As you age, you want to ensure that everything you have built gets dispersed how you want and to whom you want.
According to a Caring.com survey, only 33% of Americans have a living trust or will. Unfortunately, even as one of those with a plan, your wishes may get contested. Undue influence ranks high among the legal reasons for contesting a will.
1. What does undue influence mean?
At the basic level, it means that another person or persons have persuaded you to draft and sign a will that does not truly indicate your wishes. Considered a form of control, proving it requires evidence of an opportunity to exert influence, the motive for the persuasion and a final result that shows the use of influence.
2. What does it look like?
Undue influence may easily work its way into the situation of elderly or ill people. If you rely on someone for transportation, assisting with medications or living with a caregiver, it may raise the suspicion of other family members if that person receives more from your will. Many other situations can create the potential for suspected influence, such as leaving assets to a non-family member you have a close relationship.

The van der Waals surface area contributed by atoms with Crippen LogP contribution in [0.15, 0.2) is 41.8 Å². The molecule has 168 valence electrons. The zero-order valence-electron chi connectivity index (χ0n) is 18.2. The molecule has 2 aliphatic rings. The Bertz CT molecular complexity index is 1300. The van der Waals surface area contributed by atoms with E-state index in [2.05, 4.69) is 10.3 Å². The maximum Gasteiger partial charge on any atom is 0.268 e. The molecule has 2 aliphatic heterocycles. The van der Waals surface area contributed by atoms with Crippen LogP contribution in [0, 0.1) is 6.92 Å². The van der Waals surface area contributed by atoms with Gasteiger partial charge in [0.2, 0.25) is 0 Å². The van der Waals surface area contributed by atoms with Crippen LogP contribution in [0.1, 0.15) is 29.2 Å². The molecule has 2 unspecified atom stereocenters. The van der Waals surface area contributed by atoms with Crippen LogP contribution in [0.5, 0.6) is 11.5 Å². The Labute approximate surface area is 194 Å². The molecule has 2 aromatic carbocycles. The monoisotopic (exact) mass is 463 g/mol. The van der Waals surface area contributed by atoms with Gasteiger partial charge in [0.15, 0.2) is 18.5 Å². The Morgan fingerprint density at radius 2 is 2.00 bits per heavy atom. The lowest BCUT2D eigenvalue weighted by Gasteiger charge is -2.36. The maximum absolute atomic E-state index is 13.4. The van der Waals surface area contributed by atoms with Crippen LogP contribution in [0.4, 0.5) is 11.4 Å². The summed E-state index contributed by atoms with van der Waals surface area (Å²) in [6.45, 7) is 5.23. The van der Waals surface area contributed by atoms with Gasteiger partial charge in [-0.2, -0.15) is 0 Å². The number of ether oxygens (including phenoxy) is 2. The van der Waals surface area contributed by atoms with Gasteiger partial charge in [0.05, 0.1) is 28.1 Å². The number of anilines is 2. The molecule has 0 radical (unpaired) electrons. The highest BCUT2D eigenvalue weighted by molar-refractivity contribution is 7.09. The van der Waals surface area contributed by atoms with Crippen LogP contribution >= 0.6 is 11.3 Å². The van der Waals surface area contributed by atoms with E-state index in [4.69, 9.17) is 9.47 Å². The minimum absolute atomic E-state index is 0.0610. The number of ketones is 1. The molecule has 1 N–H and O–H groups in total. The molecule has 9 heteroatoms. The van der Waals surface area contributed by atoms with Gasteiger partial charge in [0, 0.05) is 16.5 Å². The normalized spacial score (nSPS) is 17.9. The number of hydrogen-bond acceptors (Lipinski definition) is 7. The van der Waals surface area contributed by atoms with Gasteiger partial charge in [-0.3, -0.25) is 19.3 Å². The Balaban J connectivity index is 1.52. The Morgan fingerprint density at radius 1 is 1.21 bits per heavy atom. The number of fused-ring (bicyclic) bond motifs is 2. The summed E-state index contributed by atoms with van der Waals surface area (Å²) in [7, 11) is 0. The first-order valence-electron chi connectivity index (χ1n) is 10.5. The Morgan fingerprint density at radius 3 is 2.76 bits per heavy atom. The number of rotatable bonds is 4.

3. How can I avoid people using it to contest my will?
Keep your estate planning and relationships separate. Although you can tell your loved ones your wishes to avoid any surprises, handle all legal aspects alone. That includes not allowing a beneficiary to drive you to the lawyer drafting your will. Record the singing of the will. During the process, explain your reasoning behind it. This recording will prove that you signed it alone and of your own free will.
While you hope no one contests your will, taking extra precautions may help ensure that it does not happen.